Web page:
At age 82, Buddy Guy is a Rock and Roll Hall of Fame inductee, a major influence on rock titans like Jimi Hendrix, Eric Clapton, and Stevie Ray Vaughan, a pioneer of Chicagoâ€™s fabled West Side sound, and a living link to the cityâ€™s halcyon days of electric blues. Buddy Guy has received 7 GRAMMY Awards, a 2015 Lifetime Achievement GRAMMY Award, 37 Blues Music Awards (the most any artist has received), the Billboard Magazine Century Award for distinguished artistic achievement, a Kennedy Center Honor, and the Presidential National Medal of Arts. Rolling Stone Magazine ranked him #23 in its â€œ100 Greatest Guitarists of All Time.â€
Though Buddy Guy will forever be associated with Chicago, his story actually begins in Louisiana. One of five children, he was born in 1936 to a sharecropperâ€™s family and raised on a plantation near the small town of Lettsworth, located some 140 miles northwest of New Orleans. Buddy was just seven years old when he fashioned his first makeshift â€œguitarâ€â€”a two-string contraption attached to a piece of wood and secured with his motherâ€™s hairpins.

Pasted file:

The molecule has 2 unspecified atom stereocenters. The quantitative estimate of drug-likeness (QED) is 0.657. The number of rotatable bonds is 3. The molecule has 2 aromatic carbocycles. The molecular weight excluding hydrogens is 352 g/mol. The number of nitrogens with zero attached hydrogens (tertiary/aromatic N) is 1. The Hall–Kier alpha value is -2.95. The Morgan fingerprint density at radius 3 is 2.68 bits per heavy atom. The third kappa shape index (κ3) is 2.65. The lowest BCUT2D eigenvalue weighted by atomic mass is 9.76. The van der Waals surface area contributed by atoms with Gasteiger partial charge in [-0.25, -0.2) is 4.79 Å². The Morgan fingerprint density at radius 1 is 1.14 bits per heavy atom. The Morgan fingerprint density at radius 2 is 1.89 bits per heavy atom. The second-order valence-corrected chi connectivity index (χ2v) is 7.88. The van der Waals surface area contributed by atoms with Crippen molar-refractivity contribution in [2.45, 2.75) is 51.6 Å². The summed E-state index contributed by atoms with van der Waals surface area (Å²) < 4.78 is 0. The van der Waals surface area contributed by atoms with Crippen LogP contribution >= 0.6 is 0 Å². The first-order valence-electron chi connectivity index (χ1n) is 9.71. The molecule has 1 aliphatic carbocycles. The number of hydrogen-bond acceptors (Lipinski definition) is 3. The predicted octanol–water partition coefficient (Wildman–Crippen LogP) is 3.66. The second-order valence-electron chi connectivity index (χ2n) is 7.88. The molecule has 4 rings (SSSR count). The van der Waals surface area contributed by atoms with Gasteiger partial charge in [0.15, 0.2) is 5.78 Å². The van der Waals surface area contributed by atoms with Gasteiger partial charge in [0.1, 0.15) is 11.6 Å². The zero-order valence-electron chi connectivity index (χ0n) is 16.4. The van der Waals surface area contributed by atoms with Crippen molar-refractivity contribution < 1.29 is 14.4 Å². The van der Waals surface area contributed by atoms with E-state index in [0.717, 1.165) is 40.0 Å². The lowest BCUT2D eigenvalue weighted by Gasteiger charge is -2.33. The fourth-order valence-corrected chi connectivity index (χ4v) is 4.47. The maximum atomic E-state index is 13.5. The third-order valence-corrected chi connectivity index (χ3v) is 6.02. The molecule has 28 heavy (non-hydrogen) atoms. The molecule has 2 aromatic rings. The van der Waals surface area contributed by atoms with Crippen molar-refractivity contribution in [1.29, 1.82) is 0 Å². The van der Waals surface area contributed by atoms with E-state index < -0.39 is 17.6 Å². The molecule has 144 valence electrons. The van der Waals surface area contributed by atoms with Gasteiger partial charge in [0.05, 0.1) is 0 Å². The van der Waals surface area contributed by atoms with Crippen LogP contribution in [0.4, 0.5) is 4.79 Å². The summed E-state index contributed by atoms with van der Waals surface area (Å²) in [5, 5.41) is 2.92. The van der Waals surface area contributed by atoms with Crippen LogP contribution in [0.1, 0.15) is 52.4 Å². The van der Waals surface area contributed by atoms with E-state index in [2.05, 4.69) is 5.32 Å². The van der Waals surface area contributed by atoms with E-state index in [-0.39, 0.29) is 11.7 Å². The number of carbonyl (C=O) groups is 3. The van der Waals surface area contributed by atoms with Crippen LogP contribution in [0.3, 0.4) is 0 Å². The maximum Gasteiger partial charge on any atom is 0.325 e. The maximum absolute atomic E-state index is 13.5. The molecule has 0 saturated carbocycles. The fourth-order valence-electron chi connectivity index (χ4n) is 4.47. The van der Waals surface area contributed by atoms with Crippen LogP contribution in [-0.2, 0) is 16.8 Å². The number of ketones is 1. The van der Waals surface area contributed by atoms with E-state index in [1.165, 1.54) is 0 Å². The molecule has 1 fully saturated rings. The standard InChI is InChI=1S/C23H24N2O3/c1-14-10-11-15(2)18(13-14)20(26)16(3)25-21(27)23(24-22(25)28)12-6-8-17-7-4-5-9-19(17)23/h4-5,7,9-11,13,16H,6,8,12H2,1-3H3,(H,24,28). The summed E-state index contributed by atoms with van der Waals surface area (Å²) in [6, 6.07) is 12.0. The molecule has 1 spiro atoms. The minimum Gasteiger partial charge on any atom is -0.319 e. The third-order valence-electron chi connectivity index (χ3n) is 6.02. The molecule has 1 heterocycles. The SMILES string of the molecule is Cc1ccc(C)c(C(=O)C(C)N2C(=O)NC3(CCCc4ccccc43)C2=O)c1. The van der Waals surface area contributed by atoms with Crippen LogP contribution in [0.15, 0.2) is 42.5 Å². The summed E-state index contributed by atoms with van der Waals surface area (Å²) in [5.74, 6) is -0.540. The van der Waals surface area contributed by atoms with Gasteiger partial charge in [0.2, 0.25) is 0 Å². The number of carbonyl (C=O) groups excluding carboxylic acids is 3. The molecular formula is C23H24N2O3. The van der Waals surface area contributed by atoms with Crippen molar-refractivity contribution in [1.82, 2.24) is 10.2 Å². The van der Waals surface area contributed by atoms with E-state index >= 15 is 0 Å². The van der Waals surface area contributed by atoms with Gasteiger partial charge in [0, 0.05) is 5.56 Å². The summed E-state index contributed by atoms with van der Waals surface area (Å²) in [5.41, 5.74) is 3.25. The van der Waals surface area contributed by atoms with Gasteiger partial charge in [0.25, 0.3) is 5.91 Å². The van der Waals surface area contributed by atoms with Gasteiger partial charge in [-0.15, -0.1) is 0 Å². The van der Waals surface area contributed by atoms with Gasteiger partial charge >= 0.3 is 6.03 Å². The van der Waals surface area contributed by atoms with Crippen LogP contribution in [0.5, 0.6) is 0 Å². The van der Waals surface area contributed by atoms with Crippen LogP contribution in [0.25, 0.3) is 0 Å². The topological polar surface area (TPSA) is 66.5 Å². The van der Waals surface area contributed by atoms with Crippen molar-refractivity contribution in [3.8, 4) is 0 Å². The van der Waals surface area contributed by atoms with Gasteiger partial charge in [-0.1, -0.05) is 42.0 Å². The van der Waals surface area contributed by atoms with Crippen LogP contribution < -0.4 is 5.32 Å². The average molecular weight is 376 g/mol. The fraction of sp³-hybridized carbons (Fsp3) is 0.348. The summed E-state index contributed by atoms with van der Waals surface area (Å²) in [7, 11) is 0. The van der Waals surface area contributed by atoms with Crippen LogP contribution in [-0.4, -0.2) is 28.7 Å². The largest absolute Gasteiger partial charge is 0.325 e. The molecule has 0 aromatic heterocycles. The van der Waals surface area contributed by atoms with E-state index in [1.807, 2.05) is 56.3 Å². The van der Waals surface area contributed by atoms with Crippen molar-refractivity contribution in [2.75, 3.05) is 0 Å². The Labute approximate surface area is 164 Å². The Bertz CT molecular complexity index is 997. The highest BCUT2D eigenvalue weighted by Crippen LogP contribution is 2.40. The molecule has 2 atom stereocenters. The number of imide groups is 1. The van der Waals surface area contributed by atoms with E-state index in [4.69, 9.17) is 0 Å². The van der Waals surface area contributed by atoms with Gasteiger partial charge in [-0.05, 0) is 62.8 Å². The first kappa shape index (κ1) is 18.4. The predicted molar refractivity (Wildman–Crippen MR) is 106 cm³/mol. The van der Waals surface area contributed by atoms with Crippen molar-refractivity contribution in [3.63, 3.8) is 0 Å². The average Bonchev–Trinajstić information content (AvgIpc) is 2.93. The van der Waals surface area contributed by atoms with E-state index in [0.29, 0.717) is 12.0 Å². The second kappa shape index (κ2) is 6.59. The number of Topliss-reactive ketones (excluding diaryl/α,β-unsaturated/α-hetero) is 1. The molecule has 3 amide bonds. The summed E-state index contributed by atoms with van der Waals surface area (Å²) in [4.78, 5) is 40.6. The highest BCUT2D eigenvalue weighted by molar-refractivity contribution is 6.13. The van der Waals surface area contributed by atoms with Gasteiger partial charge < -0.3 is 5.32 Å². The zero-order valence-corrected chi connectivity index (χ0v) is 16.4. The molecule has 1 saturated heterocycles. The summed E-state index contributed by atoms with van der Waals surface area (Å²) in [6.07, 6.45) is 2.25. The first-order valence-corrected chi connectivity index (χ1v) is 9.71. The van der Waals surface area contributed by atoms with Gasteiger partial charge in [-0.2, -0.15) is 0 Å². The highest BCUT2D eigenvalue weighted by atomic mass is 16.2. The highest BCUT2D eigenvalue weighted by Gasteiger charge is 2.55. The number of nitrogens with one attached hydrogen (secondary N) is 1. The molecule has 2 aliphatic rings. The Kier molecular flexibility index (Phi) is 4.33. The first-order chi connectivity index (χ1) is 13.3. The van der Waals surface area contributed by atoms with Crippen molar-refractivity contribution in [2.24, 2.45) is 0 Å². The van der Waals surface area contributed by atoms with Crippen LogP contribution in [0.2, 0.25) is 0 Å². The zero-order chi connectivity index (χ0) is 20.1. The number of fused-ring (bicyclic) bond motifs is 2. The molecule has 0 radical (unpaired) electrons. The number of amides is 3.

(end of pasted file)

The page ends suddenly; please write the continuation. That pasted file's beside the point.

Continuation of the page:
In 1957, he took his guitar to Chicago, where he would permanently alter the direction of the instrument, first on numerous sessions for Chess Records playing alongside Howlinâ€™ Wolf, Muddy Waters, and the rest of the labelâ€™s legendary roster, and then on recordings of his own. His incendiary style left its mark on guitarists from Jimmy Page to John Mayer. â€œHe was for me what Elvis was probably like for other people,â€ said Eric Clapton at Guyâ€™s Rock and Roll Hall of Fame induction in 2005. â€œMy course was set, and he was my pilot.â€
Seven years later, July 2012 proved to be one of Buddy Guyâ€™s most remarkable years ever. He was awarded the 2012 Kennedy Center Honor for his lifetime contribution to American culture; earlier in the year, at a performance at the White House, he even persuaded President Obama to join him on a chorus of â€œSweet Home Chicago.â€ Also in 2012, he published his long-awaited memoir, When I Left Home.